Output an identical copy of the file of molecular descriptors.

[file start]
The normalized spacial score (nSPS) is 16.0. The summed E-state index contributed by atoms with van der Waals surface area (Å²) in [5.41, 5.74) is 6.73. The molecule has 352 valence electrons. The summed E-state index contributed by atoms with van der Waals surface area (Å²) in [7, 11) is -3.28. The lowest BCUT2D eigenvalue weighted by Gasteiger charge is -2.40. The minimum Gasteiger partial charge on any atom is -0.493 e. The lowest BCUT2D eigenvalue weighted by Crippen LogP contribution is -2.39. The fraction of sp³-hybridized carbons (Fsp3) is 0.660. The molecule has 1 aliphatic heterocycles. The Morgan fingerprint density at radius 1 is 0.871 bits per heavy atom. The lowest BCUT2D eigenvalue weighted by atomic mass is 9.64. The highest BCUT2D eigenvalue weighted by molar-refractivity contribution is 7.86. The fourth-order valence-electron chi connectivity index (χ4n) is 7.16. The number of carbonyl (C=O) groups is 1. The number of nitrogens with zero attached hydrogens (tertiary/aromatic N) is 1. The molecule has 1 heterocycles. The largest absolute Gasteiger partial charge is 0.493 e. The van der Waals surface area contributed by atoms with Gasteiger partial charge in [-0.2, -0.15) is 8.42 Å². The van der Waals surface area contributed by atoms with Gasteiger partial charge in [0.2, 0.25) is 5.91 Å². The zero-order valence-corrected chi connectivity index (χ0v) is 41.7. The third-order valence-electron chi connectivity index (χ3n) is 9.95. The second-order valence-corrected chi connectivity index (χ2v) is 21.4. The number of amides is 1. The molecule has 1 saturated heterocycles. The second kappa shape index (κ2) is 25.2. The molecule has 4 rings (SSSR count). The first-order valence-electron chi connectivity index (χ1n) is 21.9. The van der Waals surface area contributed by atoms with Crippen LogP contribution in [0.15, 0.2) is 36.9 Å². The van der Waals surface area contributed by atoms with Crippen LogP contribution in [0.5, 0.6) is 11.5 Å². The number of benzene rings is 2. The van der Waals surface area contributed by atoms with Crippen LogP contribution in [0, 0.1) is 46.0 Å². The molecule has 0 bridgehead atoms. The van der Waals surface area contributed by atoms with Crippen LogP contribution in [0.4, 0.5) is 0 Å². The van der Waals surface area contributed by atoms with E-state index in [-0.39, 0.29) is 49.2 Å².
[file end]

The normalized spacial score (nSPS) is 16.0. The summed E-state index contributed by atoms with van der Waals surface area (Å²) in [5.41, 5.74) is 6.73. The molecule has 352 valence electrons. The summed E-state index contributed by atoms with van der Waals surface area (Å²) in [7, 11) is -3.28. The lowest BCUT2D eigenvalue weighted by Gasteiger charge is -2.40. The minimum Gasteiger partial charge on any atom is -0.493 e. The lowest BCUT2D eigenvalue weighted by Crippen LogP contribution is -2.39. The fraction of sp³-hybridized carbons (Fsp3) is 0.660. The molecule has 1 aliphatic heterocycles. The Morgan fingerprint density at radius 1 is 0.871 bits per heavy atom. The lowest BCUT2D eigenvalue weighted by atomic mass is 9.64. The highest BCUT2D eigenvalue weighted by molar-refractivity contribution is 7.86. The fourth-order valence-electron chi connectivity index (χ4n) is 7.16. The number of carbonyl (C=O) groups is 1. The number of nitrogens with zero attached hydrogens (tertiary/aromatic N) is 1. The molecule has 1 heterocycles. The largest absolute Gasteiger partial charge is 0.493 e. The van der Waals surface area contributed by atoms with Gasteiger partial charge in [-0.2, -0.15) is 8.42 Å². The van der Waals surface area contributed by atoms with Gasteiger partial charge in [0.2, 0.25) is 5.91 Å². The zero-order valence-corrected chi connectivity index (χ0v) is 41.7. The third-order valence-electron chi connectivity index (χ3n) is 9.95. The second-order valence-corrected chi connectivity index (χ2v) is 21.4. The number of amides is 1. The molecule has 1 saturated heterocycles. The second kappa shape index (κ2) is 25.2. The molecule has 4 rings (SSSR count). The first-order valence-electron chi connectivity index (χ1n) is 21.9. The van der Waals surface area contributed by atoms with Crippen LogP contribution in [0.15, 0.2) is 36.9 Å². The van der Waals surface area contributed by atoms with Crippen LogP contribution in [0.5, 0.6) is 11.5 Å². The number of benzene rings is 2. The van der Waals surface area contributed by atoms with Crippen LogP contribution in [0, 0.1) is 46.0 Å². The molecule has 0 bridgehead atoms. The van der Waals surface area contributed by atoms with Crippen LogP contribution in [0.4, 0.5) is 0 Å². The van der Waals surface area contributed by atoms with E-state index in [-0.39, 0.29) is 49.2 Å².